Pawtuckaway, Delaware Water Gap, Harriman, Iron Hill Park, and Valley Forge Park. I can be dangerous if given a bunch of point features and small to medium sized discrete contour features. And, while you did not ask for this, my least favorite place to orienteer is any place more than 4,000 feet above sea level.
11) What are your favorite orienteering disciplines?
Relays. Then the middle. I’ve always had a comparative advantage in the longest races, but they aren’t my favorite.
12) What would be your ideal training session?
Hill repeats on a late spring afternoon or early evening with temperature about 65-70 and no insects getting in my eyes or stuck to me. Newish shoes and a comfortable shirt or maybe no shirt.
13) Can you describe a typical training week?
It depends on the season, but 8 hours in volume, with a 70, 15, 10, 5 ratio of level 2, 3, 4, and 5 in intensity. One 2 hour run, one strength session (hills or weights), and one speed session. And one race.
14) Unlike in many European countries, most orienteers on the US Team, including yourself have full-time (or more than full-time!) jobs. How difficult is it to combine such work with the demands of training and traveling for orienteering?
Well, I think this is difficult. They US paradigm is two weeks of vacation per year. While I recently have had three weeks of vacation per year, I could not take it in a large chunk without some negotiation. This obvious impedes just about all protracted summer travel.
But, then there is also the daily grind. I have recently worked at jobs of about 50 hours per week, which is down a bit from earlier jobs of about 60 hours. Needless to say, that is a bit tiring, and it is difficult to motivate to train when you leave work at 6PM.
15) If you didn't have to worry about money or jobs, where would you live? Why?
Maybe a place like Châteauroux or Giverny in France, Santa Barbara, CA, or Salerno or Siena in Italy. I like the countryside, or la paysage, and am an inveterate romantic. I also like wine and warm summer days and grass under my feet. However, of that list, I have only been to Santa Barbara, so those other places may fall short of my notion of them.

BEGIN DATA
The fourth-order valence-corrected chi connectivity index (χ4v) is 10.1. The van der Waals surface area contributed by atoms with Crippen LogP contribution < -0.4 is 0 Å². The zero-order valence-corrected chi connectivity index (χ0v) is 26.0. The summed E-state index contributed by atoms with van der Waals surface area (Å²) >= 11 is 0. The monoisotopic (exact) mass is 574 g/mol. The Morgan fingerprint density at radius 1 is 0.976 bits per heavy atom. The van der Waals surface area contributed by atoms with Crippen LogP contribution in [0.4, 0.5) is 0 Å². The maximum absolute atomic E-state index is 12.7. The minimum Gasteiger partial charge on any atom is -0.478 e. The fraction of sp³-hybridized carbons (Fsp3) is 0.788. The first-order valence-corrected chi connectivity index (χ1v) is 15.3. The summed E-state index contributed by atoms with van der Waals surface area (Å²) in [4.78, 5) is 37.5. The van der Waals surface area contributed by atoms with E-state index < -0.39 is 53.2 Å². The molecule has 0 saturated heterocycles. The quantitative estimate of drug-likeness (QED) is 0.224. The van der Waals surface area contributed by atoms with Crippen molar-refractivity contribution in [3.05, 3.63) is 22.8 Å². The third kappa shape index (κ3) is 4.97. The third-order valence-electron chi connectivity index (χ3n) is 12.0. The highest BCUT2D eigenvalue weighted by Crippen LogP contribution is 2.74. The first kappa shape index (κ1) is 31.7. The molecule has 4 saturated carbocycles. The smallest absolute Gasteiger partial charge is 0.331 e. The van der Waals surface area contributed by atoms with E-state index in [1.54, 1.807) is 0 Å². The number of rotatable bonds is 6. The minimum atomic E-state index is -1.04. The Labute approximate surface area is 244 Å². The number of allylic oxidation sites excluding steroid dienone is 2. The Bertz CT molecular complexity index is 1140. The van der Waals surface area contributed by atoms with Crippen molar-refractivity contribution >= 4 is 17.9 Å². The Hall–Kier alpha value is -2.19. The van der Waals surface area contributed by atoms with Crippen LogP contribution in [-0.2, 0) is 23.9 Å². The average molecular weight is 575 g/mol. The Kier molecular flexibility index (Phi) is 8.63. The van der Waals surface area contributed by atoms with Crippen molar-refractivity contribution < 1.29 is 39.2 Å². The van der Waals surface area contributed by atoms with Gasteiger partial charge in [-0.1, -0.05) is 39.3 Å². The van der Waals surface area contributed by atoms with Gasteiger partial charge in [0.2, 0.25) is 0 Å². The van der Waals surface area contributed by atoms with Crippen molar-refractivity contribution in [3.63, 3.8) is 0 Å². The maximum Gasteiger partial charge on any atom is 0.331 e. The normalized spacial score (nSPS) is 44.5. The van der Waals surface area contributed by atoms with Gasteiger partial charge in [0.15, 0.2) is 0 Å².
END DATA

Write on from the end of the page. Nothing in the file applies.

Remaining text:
16) What would you take with you to a deserted island?
Dasha might resent being designated a “what,” but I hope she would agree to go. Aside from her, the Financial Times Weekend Edition, and my Blackberry or computer, provided I could get WiFi.
17) Do you think you're weird enough to be an orienteer? If yes, illustrate with an amusing anecdote.
Res ipsa loquitur.
18) A lot of people in the US orienteering community are familiar with your outrageously vast vocabulary. How have you come to possess such a vocabulary? What is your favorite word?
This is a beautiful question, because I certainly have many words that I like a lot. And I think of them often and reflect upon why I like them. My very favorite word is prolix and the next favorite is interlocutor; both are clearly self-referential. Other good ones, which I like for sundry reasons, include contubernal, crepuscular, and epiphyte.
Why do I possess this vocabulary? I read a lot and was/is a geek and had a few friends who were geeks, with whom I could use words like these. (I miss those days…) Unfortunately, there are a number of words I “know” that I do not know how to pronounce.
19) What kind of music makes you feel invincible against wicked course setters and Canadians?
“The Final Countdown” by Europe, of course. Listening to that song is to envelop oneself in a shroud of cheese, and thusly arrayed, I would be impervious to the mischief of an evil Canadian or malignant course setter (or anything else). However, if it is merely a Canadian (and not a course setter) seeking to vex me, I can listen to “O Canada” and be immediately reminded of inherent Canadian inferiority.
And for those of you who just can't get enough of Clem, here is a video of Clem's dance moves, published previously on this blog during WOC 2008: